Environmental History 
of the Spokane River


Fishing was a huge component of the Spokane tribes' diet; there was an annual fluctuation around fifty percent of their annual caloric intake that came that from fish. It was estimated that salmon made up 5/8 of the Indian’s total diet. Roughly 300,000 salmon were caught by the Spokane tribe and other tribes, and the Spokane Tribe were notably reliant on this salmon. The expansion and development of fishing technology, as well as the rituals and dietary specifications that people participated in while fishing Salmon shows how reliant the tribe was on this species.

There were four species of salmon--Coho, Chinook, chum or dog, and humpback-- that the tribe was dependent upon. All of these were harvested in the Columbia River and the Spokane River in large numbers. Due to the importance of salmon fishing to the Spokane Tribe, they participated in many traditional events during the time of salmon harvest to ensure a successful season of fishing. A fish shaman was responsible for attracting salmon to the area, and the salmon chief directed Thanksgiving rituals which were meant to promote a successful harvesting as well. The Salmon Chief’s role was said to be extremely integral to enticing salmon into traps by showing “kindness and respect” to the salmon populations through prayer and song with the community. The Salmon Chief would provide a spiritual blessing over the catch, decide when and where to fish, and divide the salmon among tribes to ensure that everyone would have enough for the winter months.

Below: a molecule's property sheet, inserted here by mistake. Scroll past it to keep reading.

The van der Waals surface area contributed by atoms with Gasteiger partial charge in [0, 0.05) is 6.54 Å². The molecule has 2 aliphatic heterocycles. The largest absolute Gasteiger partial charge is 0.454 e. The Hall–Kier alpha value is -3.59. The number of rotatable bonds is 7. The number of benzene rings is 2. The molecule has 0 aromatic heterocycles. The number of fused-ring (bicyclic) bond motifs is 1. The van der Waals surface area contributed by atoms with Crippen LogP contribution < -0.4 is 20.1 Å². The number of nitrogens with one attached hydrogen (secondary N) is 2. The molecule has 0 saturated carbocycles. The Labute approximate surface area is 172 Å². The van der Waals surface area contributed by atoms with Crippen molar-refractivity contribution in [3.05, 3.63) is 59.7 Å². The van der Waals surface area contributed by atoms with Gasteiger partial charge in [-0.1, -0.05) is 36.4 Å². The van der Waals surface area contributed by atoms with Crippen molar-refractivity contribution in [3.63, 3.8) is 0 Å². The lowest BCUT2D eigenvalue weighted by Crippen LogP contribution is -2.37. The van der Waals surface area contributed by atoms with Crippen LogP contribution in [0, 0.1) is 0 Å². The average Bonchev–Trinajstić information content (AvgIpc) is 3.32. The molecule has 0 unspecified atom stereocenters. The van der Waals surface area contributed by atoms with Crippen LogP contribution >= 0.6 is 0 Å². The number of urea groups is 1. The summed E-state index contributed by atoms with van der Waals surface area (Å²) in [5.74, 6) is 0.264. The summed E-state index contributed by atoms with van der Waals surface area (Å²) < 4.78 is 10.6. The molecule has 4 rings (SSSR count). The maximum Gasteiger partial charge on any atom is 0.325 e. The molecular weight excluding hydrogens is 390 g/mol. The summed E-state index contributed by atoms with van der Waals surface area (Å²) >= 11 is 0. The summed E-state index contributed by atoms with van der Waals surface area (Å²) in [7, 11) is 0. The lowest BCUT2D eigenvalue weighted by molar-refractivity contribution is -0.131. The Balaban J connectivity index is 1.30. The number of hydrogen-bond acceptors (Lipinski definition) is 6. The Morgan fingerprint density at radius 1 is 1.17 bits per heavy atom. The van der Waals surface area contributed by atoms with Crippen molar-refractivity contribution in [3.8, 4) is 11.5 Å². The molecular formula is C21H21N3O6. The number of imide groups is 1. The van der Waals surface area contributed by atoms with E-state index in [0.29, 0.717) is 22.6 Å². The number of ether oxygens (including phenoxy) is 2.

This is a photograph of a large chinook salmon pulled out of the Spokane River in 1938 by a Spokane Indian tribal member

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